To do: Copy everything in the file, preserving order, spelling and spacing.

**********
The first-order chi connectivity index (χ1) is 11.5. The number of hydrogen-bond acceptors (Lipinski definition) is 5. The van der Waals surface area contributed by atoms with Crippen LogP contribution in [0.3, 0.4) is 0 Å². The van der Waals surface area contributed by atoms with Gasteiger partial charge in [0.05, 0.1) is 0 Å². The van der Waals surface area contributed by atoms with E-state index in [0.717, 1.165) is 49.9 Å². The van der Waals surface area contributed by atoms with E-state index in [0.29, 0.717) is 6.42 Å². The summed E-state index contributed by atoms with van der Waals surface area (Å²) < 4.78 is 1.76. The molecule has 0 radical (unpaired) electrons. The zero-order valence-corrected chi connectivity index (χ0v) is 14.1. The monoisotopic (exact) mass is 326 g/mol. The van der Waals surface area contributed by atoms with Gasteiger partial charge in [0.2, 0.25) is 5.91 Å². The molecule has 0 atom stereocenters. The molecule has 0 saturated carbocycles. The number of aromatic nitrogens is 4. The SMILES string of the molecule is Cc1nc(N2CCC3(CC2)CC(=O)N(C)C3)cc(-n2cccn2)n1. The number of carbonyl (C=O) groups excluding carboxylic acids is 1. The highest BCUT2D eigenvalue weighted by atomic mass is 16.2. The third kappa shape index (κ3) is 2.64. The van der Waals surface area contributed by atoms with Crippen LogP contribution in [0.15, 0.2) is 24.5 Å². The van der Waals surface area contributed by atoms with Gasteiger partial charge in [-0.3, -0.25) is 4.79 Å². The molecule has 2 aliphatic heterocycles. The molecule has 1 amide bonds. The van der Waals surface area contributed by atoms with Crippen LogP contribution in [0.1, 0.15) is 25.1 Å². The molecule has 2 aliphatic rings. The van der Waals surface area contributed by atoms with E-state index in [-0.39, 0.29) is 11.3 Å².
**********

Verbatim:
The first-order chi connectivity index (χ1) is 11.5. The number of hydrogen-bond acceptors (Lipinski definition) is 5. The van der Waals surface area contributed by atoms with Crippen LogP contribution in [0.3, 0.4) is 0 Å². The van der Waals surface area contributed by atoms with Gasteiger partial charge in [0.05, 0.1) is 0 Å². The van der Waals surface area contributed by atoms with E-state index in [0.717, 1.165) is 49.9 Å². The van der Waals surface area contributed by atoms with E-state index in [0.29, 0.717) is 6.42 Å². The summed E-state index contributed by atoms with van der Waals surface area (Å²) < 4.78 is 1.76. The molecule has 0 radical (unpaired) electrons. The zero-order valence-corrected chi connectivity index (χ0v) is 14.1. The monoisotopic (exact) mass is 326 g/mol. The van der Waals surface area contributed by atoms with Gasteiger partial charge in [0.2, 0.25) is 5.91 Å². The molecule has 0 atom stereocenters. The molecule has 0 saturated carbocycles. The number of aromatic nitrogens is 4. The SMILES string of the molecule is Cc1nc(N2CCC3(CC2)CC(=O)N(C)C3)cc(-n2cccn2)n1. The number of carbonyl (C=O) groups excluding carboxylic acids is 1. The highest BCUT2D eigenvalue weighted by atomic mass is 16.2. The third kappa shape index (κ3) is 2.64. The van der Waals surface area contributed by atoms with Crippen LogP contribution in [0.15, 0.2) is 24.5 Å². The van der Waals surface area contributed by atoms with Gasteiger partial charge in [-0.3, -0.25) is 4.79 Å². The molecule has 2 aliphatic heterocycles. The molecule has 1 amide bonds. The van der Waals surface area contributed by atoms with Crippen LogP contribution in [0.1, 0.15) is 25.1 Å². The molecule has 2 aliphatic rings. The van der Waals surface area contributed by atoms with E-state index in [-0.39, 0.29) is 11.3 Å².